Once you’ve passed rounds of interviews and you’re as assured of the position as you’re going to be, salary negotiations begin. However, this isn’t the time to breathe out and relax. Yes, the company wants you, but the question is, at what price? For most of us, this stage is the difference between landing our dream job and walking out of the door empty handed. But it could also mean losing out on a significant amount of money and benefits. It is therefore essential that you know what these four questions are and how to answer them.
1. What is your current salary?
We all know why they ask this, but in short, it’s none of their business. You’re not interviewing for your current job. You’re interviewing for this one. However, this answer won’t go down too well. This question is sometimes framed in a legal or administrative sense, as in, “HR need to know...” If your potential employer goes down this route, it is clear a certain level of dishonesty is at play, in which case you are free to be as equally dishonest. Be polite but simply reply, “My current employer doesn’t allow me to disclose my salary outside of the company.”
2. What are your salary expectations?
Again, they really want to see how low you will go and are happy to scare you into dropping your price. In this case, high-level diplomacy is key. “I consider myself an excellent fit for this role and I’m assuming this company pays competitively for the right talent.” Provide broad market research figures if really pushed.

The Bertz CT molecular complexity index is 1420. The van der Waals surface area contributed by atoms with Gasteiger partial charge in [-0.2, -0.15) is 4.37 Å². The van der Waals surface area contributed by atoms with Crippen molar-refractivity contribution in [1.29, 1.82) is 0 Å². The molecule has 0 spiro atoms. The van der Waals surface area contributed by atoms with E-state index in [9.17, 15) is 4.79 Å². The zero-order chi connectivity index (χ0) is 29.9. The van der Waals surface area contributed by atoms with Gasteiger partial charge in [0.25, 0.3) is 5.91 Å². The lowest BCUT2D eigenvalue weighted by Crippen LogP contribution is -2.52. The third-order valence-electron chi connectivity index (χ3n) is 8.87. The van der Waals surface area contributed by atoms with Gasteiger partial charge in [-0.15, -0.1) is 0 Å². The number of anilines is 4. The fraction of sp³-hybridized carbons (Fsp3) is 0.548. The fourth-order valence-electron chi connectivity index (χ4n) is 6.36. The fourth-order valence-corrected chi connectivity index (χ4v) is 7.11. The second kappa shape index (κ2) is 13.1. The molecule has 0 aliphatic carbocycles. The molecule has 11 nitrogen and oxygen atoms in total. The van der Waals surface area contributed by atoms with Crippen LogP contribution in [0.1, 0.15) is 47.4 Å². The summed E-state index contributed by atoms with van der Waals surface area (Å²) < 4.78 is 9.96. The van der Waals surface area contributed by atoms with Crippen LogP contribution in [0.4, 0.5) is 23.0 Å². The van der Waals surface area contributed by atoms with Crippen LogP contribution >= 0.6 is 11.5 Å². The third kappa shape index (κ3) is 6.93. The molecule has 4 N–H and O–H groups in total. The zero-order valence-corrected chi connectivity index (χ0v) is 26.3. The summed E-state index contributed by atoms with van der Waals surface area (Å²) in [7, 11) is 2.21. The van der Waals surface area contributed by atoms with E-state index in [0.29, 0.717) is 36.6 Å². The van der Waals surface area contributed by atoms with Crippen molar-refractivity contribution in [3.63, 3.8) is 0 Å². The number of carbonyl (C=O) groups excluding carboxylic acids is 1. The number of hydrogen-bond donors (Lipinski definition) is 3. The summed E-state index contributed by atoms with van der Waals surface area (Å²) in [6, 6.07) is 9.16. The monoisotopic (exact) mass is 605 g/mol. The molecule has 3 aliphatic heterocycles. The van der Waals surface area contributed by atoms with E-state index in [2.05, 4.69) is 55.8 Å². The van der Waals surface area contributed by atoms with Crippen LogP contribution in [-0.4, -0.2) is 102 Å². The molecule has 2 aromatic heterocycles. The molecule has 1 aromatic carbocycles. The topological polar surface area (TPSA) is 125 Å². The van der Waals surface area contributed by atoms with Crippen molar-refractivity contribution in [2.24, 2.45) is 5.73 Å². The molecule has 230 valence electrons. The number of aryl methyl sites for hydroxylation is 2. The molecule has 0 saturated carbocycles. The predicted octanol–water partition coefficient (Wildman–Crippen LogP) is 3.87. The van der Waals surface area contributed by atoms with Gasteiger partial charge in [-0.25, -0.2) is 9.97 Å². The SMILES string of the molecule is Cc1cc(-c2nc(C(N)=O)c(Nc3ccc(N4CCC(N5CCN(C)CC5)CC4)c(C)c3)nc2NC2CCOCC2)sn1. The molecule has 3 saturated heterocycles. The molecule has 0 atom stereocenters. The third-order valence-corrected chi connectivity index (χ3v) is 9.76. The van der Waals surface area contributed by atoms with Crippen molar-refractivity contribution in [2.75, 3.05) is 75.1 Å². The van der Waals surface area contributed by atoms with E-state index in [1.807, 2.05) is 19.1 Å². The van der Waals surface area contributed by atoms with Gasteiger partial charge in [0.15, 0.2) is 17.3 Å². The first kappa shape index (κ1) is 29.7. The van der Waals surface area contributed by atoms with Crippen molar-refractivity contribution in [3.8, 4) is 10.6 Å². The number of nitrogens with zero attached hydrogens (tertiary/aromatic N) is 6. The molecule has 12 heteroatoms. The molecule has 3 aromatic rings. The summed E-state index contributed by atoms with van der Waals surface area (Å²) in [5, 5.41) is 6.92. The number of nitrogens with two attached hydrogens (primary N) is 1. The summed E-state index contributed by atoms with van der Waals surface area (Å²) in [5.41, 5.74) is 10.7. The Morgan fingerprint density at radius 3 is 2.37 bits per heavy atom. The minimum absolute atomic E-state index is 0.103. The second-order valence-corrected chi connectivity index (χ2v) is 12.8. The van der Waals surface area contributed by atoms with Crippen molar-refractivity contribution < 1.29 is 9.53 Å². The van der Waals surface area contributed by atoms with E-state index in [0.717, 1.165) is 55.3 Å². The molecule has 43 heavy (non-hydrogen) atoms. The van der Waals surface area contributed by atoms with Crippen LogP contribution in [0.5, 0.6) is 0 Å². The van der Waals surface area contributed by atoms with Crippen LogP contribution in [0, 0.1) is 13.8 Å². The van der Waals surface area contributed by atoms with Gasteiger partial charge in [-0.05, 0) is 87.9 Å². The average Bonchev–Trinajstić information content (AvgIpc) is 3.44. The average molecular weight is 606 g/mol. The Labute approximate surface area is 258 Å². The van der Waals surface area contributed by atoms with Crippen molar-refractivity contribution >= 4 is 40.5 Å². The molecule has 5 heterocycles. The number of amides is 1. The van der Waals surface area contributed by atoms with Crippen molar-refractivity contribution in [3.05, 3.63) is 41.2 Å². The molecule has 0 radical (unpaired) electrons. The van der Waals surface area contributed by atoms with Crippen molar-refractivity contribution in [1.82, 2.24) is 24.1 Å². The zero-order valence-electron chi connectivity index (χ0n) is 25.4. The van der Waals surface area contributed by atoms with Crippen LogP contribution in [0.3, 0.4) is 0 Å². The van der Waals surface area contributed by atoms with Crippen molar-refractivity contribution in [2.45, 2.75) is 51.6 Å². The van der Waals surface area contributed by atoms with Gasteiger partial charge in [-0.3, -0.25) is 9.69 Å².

3. Would you be interested in development within the company?
In short, “Can we pay you less now based on the suggestion that you will earn more later?” Everyone wants to advance so the obvious answer seems like a yes and it still can be. But before you agree, you must ensure this offer is included in your written contract and is fixed to a certain time.
4. The fixed offer is XXX. Is that within your expectations?
Sometimes, a salary really is fixed. For example, you’re being hired as a graduate or in a named role with a company-wide fixed salary. However, this doesn’t mean you can’t still get more in the name of benefits. Some individuals might want more free time to continue their studies, or more annual leave if they have family abroad. There are also volunteer days to be had, which will boost your future CV. However, in our experience, getting benefits on top, which will benefit both you and your potential employer are likely to be the most successful sell. Ask about partial MBA sponsorship and other professional qualifications and you will get a more favourable response.
Just like with an interview, prepping for salary negotiations is essential. Practice with a friend and ask them to throw you a few curveballs. That way, you’ll be able to stay cool and calm when the real questions come in and you’ll be more likely to catch your desired salary.
Piper Fitzgerald is a Specialist Talent Consultancy operating within Audit, Tax & Advisory Australia wide, recruiting only the Top 15% of candidates. If you are currently looking to recruit for your organisation or are interested in current market opportunities contact Simon on email@example.com or 1300 619 510.